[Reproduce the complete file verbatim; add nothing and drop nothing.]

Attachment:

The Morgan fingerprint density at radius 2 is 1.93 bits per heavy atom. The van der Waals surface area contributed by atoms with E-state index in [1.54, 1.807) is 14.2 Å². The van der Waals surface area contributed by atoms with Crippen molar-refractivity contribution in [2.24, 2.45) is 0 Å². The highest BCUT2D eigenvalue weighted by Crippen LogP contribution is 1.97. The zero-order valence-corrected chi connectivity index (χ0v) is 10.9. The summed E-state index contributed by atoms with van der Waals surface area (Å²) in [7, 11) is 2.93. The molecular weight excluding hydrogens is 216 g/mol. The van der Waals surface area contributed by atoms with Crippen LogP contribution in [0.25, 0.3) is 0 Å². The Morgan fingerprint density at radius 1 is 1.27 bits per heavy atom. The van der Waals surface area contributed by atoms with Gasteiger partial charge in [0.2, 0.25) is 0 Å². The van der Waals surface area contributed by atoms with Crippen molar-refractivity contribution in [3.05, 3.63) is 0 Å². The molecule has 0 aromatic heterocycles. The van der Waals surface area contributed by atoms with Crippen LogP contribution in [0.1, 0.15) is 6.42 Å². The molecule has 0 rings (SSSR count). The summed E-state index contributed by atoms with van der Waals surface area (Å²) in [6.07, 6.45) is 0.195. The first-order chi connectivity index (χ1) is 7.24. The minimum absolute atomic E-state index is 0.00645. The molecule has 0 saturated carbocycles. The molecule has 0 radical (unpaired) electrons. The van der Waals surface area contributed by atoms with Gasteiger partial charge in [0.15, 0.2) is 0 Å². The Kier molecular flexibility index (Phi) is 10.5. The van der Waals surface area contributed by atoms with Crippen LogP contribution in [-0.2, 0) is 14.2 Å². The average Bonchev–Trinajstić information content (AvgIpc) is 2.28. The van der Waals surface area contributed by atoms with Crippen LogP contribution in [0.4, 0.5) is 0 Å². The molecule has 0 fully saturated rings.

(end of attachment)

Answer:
The Morgan fingerprint density at radius 2 is 1.93 bits per heavy atom. The van der Waals surface area contributed by atoms with E-state index in [1.54, 1.807) is 14.2 Å². The van der Waals surface area contributed by atoms with Crippen molar-refractivity contribution in [2.24, 2.45) is 0 Å². The highest BCUT2D eigenvalue weighted by Crippen LogP contribution is 1.97. The zero-order valence-corrected chi connectivity index (χ0v) is 10.9. The summed E-state index contributed by atoms with van der Waals surface area (Å²) in [7, 11) is 2.93. The molecular weight excluding hydrogens is 216 g/mol. The van der Waals surface area contributed by atoms with Crippen LogP contribution in [0.25, 0.3) is 0 Å². The Morgan fingerprint density at radius 1 is 1.27 bits per heavy atom. The van der Waals surface area contributed by atoms with Gasteiger partial charge in [0.2, 0.25) is 0 Å². The van der Waals surface area contributed by atoms with Crippen molar-refractivity contribution in [3.05, 3.63) is 0 Å². The molecule has 0 aromatic heterocycles. The van der Waals surface area contributed by atoms with Crippen LogP contribution in [0.1, 0.15) is 6.42 Å². The molecule has 0 rings (SSSR count). The summed E-state index contributed by atoms with van der Waals surface area (Å²) in [6.07, 6.45) is 0.195. The first-order chi connectivity index (χ1) is 7.24. The minimum absolute atomic E-state index is 0.00645. The molecule has 0 saturated carbocycles. The molecule has 0 radical (unpaired) electrons. The van der Waals surface area contributed by atoms with Gasteiger partial charge in [0.15, 0.2) is 0 Å². The Kier molecular flexibility index (Phi) is 10.5. The van der Waals surface area contributed by atoms with Crippen LogP contribution in [-0.2, 0) is 14.2 Å². The average Bonchev–Trinajstić information content (AvgIpc) is 2.28. The van der Waals surface area contributed by atoms with Crippen LogP contribution in [0.4, 0.5) is 0 Å². The molecule has 0 fully saturated rings.